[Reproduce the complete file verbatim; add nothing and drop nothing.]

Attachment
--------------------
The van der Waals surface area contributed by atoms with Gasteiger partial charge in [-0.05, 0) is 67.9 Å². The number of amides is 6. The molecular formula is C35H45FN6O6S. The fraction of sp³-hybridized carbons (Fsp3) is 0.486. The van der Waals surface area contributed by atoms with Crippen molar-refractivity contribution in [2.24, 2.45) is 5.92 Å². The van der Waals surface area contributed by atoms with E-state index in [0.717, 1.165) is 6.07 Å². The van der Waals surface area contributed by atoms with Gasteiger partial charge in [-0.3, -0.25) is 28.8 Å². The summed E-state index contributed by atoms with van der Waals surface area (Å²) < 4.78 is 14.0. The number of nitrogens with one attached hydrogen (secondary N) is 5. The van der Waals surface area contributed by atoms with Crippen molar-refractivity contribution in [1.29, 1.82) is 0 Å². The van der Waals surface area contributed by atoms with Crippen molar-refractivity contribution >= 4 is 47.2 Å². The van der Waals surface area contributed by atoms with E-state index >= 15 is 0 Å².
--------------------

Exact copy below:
The van der Waals surface area contributed by atoms with Gasteiger partial charge in [-0.05, 0) is 67.9 Å². The number of amides is 6. The molecular formula is C35H45FN6O6S. The fraction of sp³-hybridized carbons (Fsp3) is 0.486. The van der Waals surface area contributed by atoms with Crippen molar-refractivity contribution in [2.24, 2.45) is 5.92 Å². The van der Waals surface area contributed by atoms with E-state index in [0.717, 1.165) is 6.07 Å². The van der Waals surface area contributed by atoms with Gasteiger partial charge in [-0.3, -0.25) is 28.8 Å². The summed E-state index contributed by atoms with van der Waals surface area (Å²) < 4.78 is 14.0. The number of nitrogens with one attached hydrogen (secondary N) is 5. The van der Waals surface area contributed by atoms with Crippen molar-refractivity contribution in [1.29, 1.82) is 0 Å². The van der Waals surface area contributed by atoms with Crippen molar-refractivity contribution >= 4 is 47.2 Å². The van der Waals surface area contributed by atoms with E-state index >= 15 is 0 Å².